Monsters Of The Deep
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Monsters Of The Deep

Band Alternative Pop


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This band has not uploaded any videos



"Quick and Dirty: Monsters of the Deep"

While scared, they're excited to hit the stage and play for an audience for the first time - Toronto-based Monsters of the Deep are ready and waiting. Aussie lead singer Misty Fox originally got the news about their debut performance from guitarist/producer Scott Kaija while salvaging through Value Village. Her her only response? "Yikes.". The sweet, little Australian has only been in Canada for a couple of years, but has already formed a five-piece that is jumping into NXNE headfirst.

Fox credits loving deep-sea creatures for her quick progress. After living in Toronto for a couple of months, Fox met bassist Melissa Ball who had just moved to the city from L.A. "We became best friends right away," says Fox. Strangely enough, they both liked underwater creatures and "weird animal facts." Fox and Ball also shared musical talents; one could sing and one could play bass. The two clicked, so they formed a band.

Monsters started making songs packed with heavy bass, deep drums and low vocals. The songs were dark and reminiscent of The Cure with a dash of Debbie Harry. The sound grew naturally out of the fact that the girls had formed the band in the dead of a Canadian winter. Both had just moved to Toronto and neither one found it easy. Nothing was bright and cheery, so neither was their music. And to top it all off, Ball was forced to trudge through the deep snow to Fox's basement, which was in an old funeral parlour - and that just screams dark music.

That all changed when Fox went on tour with her now ex-boyfriend's band, who were also touring with Kaija's first band, Controller. Controller. The duotwosome was looking for a keyboardist to add some flair to their ensemble and Kaija decided to step up and audition for the part. Fox wasn't quite impressed, but as soon as the man picked up a guitar and began rocking out, she knew they had to have him in the band - even though they weren't looking for a guitarist.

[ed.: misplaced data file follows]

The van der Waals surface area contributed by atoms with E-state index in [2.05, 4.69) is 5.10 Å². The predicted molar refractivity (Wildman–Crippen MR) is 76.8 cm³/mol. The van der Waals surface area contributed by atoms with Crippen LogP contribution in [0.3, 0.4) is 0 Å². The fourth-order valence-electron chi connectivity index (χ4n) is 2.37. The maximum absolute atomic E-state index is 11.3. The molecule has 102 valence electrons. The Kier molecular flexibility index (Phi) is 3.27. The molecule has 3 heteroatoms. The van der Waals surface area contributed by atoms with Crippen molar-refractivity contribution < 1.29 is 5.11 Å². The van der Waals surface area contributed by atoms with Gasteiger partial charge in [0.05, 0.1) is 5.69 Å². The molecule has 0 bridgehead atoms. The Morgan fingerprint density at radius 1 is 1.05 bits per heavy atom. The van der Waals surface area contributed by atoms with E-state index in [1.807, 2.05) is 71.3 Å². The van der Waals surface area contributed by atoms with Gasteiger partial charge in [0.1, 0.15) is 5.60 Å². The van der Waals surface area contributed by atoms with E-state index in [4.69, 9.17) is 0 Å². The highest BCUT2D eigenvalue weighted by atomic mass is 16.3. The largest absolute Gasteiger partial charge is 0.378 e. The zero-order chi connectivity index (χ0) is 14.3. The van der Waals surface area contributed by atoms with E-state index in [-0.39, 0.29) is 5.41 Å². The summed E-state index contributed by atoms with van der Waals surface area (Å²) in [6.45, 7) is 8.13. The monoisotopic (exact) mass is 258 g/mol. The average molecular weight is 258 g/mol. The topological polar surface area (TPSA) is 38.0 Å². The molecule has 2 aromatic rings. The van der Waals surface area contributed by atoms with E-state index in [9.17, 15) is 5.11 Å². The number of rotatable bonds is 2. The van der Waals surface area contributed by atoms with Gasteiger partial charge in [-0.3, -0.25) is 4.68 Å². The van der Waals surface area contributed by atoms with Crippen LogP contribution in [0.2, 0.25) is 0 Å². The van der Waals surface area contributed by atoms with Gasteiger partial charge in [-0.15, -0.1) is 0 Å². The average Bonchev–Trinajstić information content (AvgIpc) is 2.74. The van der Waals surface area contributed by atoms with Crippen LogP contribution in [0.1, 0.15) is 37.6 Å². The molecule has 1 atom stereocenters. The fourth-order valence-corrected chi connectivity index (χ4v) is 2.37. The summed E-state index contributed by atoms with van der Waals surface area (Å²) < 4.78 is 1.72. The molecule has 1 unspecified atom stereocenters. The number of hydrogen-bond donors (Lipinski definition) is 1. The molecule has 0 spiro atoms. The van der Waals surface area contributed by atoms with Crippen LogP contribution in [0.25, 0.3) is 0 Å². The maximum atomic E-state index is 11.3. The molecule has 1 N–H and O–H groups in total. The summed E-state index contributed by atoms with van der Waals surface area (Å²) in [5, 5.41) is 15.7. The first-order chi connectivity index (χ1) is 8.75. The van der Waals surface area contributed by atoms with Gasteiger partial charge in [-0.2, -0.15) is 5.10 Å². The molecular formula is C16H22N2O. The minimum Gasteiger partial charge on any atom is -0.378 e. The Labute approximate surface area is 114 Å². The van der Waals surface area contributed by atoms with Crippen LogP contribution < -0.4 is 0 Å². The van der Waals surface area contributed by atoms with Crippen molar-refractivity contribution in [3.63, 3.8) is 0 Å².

The weather changed for the better and Kaija brought a new flavour to Monsters' unrefined sound. The music became more upbeat with pop, electro melodies - but don't think they turned all Blondie. The bright beats are equalized by "military style drums and short, sharp vocals" which keep you listening. Following Kaija's merge with the group, two more members were added: Mick Jackson on drums and John Hunter on guitar. Fox says the union was the highlight of Monsters' career: "When we got our new members, we felt like a full band."

Add the new faces to the band's existing talent and influences - The Cure, INXS, New Order, Liz Phair and, according to Ball, Pop Rocks candy - and Monsters of the Deep now have all the right pieces in place. The band plans on spending the next six months touring before heading into the studio to get an EP out. But for now, they "literally just want to keep playing," according to Kaija. And the next step is their first show, Friday night at SoundProof's North By Northeast showcase. "We're just excited to play for people," Fox says.

SoundProof is excited too! Catch Monsters of the Deep as they hit the stage for the very first time this Friday, June 8 during SoundProof's NXNE showcase at C'est What. - Soundproof Magazine: Jennifer Kentfield


Upcoming EP
'What Happens At Sea..."



Australian singer Misty Fox met bassist Melissa Ball in January 2007. Both new to Toronto, they formed a friendship based on their love of deep-sea creatures and weird animal facts. They started a band full of heavy bass, tough programmed beats and pop vocals that is hugely influenced by Debbie Harry and the freedom of today’s young, indie-pop electro bands.

After a few months, the girls invited guitar player and full-time clown, Scott Kaija (former guitarist from the successful Canadian band, controller.controller), to join them in their freezing basement, (and to bring beer!) Scott brought a beach-y, clean-cut, Cure style guitar to the otherwise gritty sound of the band and, as the Canadian winter subsided, the songs developed into upbeat summer anthems, driven by dance-y bass lines.

But like anything, this band has a dark side; it can turn the lights out with its more serious edge. The handclaps and bright, young melodies, suddenly give way to deep military style drums and short, sharp vocals.

If you like to move and be moved, this band is for you.